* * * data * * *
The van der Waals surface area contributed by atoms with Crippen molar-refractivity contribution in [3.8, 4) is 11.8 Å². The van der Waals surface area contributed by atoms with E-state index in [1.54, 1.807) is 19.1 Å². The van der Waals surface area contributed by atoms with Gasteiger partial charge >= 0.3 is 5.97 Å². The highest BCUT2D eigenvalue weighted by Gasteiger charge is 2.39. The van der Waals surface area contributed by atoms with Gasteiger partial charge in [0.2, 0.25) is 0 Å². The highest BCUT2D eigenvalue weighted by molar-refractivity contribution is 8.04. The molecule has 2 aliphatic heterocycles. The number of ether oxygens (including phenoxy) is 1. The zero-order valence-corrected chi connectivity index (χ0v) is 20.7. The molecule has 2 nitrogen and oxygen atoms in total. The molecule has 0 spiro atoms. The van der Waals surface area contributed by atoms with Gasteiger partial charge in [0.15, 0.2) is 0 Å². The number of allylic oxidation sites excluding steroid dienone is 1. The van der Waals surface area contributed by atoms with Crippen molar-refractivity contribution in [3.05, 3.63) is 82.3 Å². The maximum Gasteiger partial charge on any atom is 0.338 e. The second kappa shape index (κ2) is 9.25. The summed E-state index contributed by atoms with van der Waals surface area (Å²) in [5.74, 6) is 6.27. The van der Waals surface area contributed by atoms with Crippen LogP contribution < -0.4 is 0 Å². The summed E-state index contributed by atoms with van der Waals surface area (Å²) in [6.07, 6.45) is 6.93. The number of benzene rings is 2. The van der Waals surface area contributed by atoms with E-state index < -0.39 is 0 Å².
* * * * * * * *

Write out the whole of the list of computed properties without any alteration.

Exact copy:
The van der Waals surface area contributed by atoms with Crippen molar-refractivity contribution in [3.8, 4) is 11.8 Å². The van der Waals surface area contributed by atoms with E-state index in [1.54, 1.807) is 19.1 Å². The van der Waals surface area contributed by atoms with Gasteiger partial charge >= 0.3 is 5.97 Å². The highest BCUT2D eigenvalue weighted by Gasteiger charge is 2.39. The van der Waals surface area contributed by atoms with Gasteiger partial charge in [0.2, 0.25) is 0 Å². The highest BCUT2D eigenvalue weighted by molar-refractivity contribution is 8.04. The molecule has 2 aliphatic heterocycles. The number of ether oxygens (including phenoxy) is 1. The zero-order valence-corrected chi connectivity index (χ0v) is 20.7. The molecule has 2 nitrogen and oxygen atoms in total. The molecule has 0 spiro atoms. The van der Waals surface area contributed by atoms with Gasteiger partial charge in [0.15, 0.2) is 0 Å². The number of allylic oxidation sites excluding steroid dienone is 1. The van der Waals surface area contributed by atoms with Crippen molar-refractivity contribution in [3.05, 3.63) is 82.3 Å². The maximum Gasteiger partial charge on any atom is 0.338 e. The second kappa shape index (κ2) is 9.25. The summed E-state index contributed by atoms with van der Waals surface area (Å²) in [5.74, 6) is 6.27. The van der Waals surface area contributed by atoms with Crippen LogP contribution < -0.4 is 0 Å². The summed E-state index contributed by atoms with van der Waals surface area (Å²) in [6.07, 6.45) is 6.93. The number of benzene rings is 2. The van der Waals surface area contributed by atoms with E-state index < -0.39 is 0 Å².